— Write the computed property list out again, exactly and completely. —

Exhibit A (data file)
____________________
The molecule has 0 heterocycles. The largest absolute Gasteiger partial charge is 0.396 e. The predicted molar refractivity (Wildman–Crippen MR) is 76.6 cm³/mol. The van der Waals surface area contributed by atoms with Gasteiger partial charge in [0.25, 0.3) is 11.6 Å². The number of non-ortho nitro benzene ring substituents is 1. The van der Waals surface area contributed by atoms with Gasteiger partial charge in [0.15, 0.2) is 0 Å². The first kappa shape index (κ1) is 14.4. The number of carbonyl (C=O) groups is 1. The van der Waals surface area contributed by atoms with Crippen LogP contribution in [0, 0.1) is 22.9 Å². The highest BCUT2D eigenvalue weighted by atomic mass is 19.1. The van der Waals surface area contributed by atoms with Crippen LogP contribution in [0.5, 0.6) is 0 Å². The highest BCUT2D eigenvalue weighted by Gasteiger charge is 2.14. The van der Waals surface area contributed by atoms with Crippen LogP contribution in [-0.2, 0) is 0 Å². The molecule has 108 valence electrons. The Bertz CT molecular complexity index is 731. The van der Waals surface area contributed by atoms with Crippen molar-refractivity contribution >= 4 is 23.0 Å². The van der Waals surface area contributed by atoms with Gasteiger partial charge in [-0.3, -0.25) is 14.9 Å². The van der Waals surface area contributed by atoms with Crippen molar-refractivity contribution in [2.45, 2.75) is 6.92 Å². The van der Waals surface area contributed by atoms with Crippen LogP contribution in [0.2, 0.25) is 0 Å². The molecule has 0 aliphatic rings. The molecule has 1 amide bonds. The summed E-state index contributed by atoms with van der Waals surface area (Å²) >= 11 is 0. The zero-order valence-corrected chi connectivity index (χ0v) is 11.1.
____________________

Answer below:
The molecule has 0 heterocycles. The largest absolute Gasteiger partial charge is 0.396 e. The predicted molar refractivity (Wildman–Crippen MR) is 76.6 cm³/mol. The van der Waals surface area contributed by atoms with Gasteiger partial charge in [0.25, 0.3) is 11.6 Å². The number of non-ortho nitro benzene ring substituents is 1. The van der Waals surface area contributed by atoms with Gasteiger partial charge in [0.15, 0.2) is 0 Å². The first kappa shape index (κ1) is 14.4. The number of carbonyl (C=O) groups is 1. The van der Waals surface area contributed by atoms with Crippen LogP contribution in [0, 0.1) is 22.9 Å². The highest BCUT2D eigenvalue weighted by atomic mass is 19.1. The van der Waals surface area contributed by atoms with Crippen LogP contribution in [0.5, 0.6) is 0 Å². The highest BCUT2D eigenvalue weighted by Gasteiger charge is 2.14. The van der Waals surface area contributed by atoms with Crippen LogP contribution in [-0.2, 0) is 0 Å². The molecule has 108 valence electrons. The Bertz CT molecular complexity index is 731. The van der Waals surface area contributed by atoms with Crippen molar-refractivity contribution >= 4 is 23.0 Å². The van der Waals surface area contributed by atoms with Gasteiger partial charge in [-0.3, -0.25) is 14.9 Å². The van der Waals surface area contributed by atoms with Crippen molar-refractivity contribution in [2.45, 2.75) is 6.92 Å². The van der Waals surface area contributed by atoms with Crippen LogP contribution in [0.2, 0.25) is 0 Å². The molecule has 0 aliphatic rings. The molecule has 1 amide bonds. The summed E-state index contributed by atoms with van der Waals surface area (Å²) >= 11 is 0. The zero-order valence-corrected chi connectivity index (χ0v) is 11.1.